The Budget is less than three weeks away and is set to provide another shake-up to the pensions world. Or so we have been led to believe. Here is a round-up of the key events we anticipate.
Changes to tax relief on contributions
The biggest question mark hangs over the issue of pensions tax relief. The consultation launched at the last Budget – Strengthening The Incentive To Save: A Consultation on Pensions Tax Relief – has long since closed and the Government has been busy working on a response to what we can only assume was a barrage of information and comments from interested parties.
The 2015 Autumn Statement stated the response should be expected in this upcoming Budget but there may well be another consultation on the implementation of the proposals. It is unlikely to come in with immediate effect, assuming there is a change.
The most recent information leads us to believe marginal rate relief will be scrapped in favour of a flat rate arrangement. This would mean higher and additional rate taxpayers will receive less tax relief and basic rate taxpayers will receive additional tax relief on their contributions. If this is the case, it is likely there will be a consultation on issues such as salary sacrifice, net pay arrangements and how to ensure employer contributions and changes to contracts are not used to bypass the new restrictions for high earners.
If flat rate pension tax relief is brought in, then salary sacrifice will need to be curtailed or scrapped entirely, or else it could possibly just add to the complexities.
What happens will depend upon how employer pension contributions will be treated going forward. If they have a tax charge applied to them dependent on the level of tax the individual pays, then there will be a knock-on effect on the schemes that operate this as a default option.
By paying contributions in this way, the employer will have been saving National Insurance contributions, so may want that to continue. However, the added complexity this will bring could mean they will revert back to normal personal and employer contributions.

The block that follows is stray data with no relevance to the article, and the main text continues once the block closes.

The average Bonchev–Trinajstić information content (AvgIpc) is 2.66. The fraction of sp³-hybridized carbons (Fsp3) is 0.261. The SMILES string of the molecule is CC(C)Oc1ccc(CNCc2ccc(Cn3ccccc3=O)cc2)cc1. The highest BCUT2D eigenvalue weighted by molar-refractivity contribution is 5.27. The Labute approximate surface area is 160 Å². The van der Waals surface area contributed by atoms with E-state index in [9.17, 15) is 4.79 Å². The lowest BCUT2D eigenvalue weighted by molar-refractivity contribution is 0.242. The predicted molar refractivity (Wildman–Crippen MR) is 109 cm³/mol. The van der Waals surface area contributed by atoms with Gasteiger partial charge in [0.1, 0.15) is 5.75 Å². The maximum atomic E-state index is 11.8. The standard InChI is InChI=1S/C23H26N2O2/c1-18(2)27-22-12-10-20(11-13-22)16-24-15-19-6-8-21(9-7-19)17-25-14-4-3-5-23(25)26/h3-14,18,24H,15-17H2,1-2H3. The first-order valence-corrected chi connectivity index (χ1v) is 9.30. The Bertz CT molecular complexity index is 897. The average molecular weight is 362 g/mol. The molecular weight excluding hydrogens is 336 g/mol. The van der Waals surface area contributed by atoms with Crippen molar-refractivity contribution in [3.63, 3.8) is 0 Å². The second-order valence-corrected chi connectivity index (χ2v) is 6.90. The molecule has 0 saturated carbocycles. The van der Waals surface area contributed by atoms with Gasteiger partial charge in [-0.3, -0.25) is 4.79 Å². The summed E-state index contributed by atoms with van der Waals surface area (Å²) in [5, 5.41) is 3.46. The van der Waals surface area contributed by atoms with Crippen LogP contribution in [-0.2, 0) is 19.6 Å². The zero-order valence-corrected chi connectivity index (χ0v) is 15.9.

It may just be easier to remove the option of salary sacrifice entirely, which may impact on other benefits currently funded this way. It would also mean more NICs will be paid by both the employer and employee, without any real tangible benefit in exchange.
The lifetime allowance is already due to fall from £1.25m to £1m on 6 April, so you would hope there would be no additional changes announced in the Budget. However, it has been reported there is a possibility of a further drop.
The figure being suggested is £750,000, which equates to a pension of only £37,500 from a defined benefit scheme without commutation and a fund of only £562,500 after the pension commencement lump sum. I feel this is unlikely because the previous drop has not even come into force yet.
On the other side of the fence, some have suggested the lifetime allowance could actually go altogether if we see the flat rate pension tax relief brought in. I agree this would be preferable but it does not seem likely in the current climate as the removal of the lifetime allowance would mean a significant amount of lost tax revenue.
We are bracing ourselves for the taper of the annual allowance but this may not be the worst thing to come. If flat rate relief is brought in, the level at which the taper is applied could be reduced to catch those paying higher rate tax and not just those paying additional rate tax, which is where it is currently aimed. We saw something similar with anti-forestalling back in 2009, when the level dropped to catch more people.
If this level is reduced significantly to stop those who will lose relief following the introduction of the flat rate, it would make sense to just scrap the whole thing and drop the annual allowance for everyone. This would be preferable for most because it would bring some sort of certainty to the levels they can contribute at the beginning of the tax year. The current taper rules mean it is very difficult for those caught to be sure of their annual allowance until the end of the tax year when their overall income can be confirmed, everything can be counted and the allowance accurately calculated.
Secondary annuity market
The secondary annuity market is planned to be launched in April 2017 (the full details of which should be in the Finance Bill 2016) but there are still so many areas to be ironed out to ensure it will work as intended. We are due further consultation on the tax framework, as well as amendments to allow the assignment of annuities, which is key to the proposals. There is also the need for additional consultation on the advice requirement for the sale of an existing annuity. Many of these issues may be addressed in the Budget 2016 documents.
There is also scope for some anomalies that crept in during previous Finance Acts to be rectified. One that has been around for many years is the lack of options for those who may want to take their pension commencement lump sum from their existing scheme then transfer to another scheme to take drawdown.
This is currently only possible if the ceding scheme can facilitate drawdown in the first place. It is not possible to do an open market option to drawdown the way it is for an annuity. This type of change could have a greater impact on the pension freedoms options available to those in schemes that cannot or will not change their rules.
Claire Trott is head of pensions technical at Talbot and Muir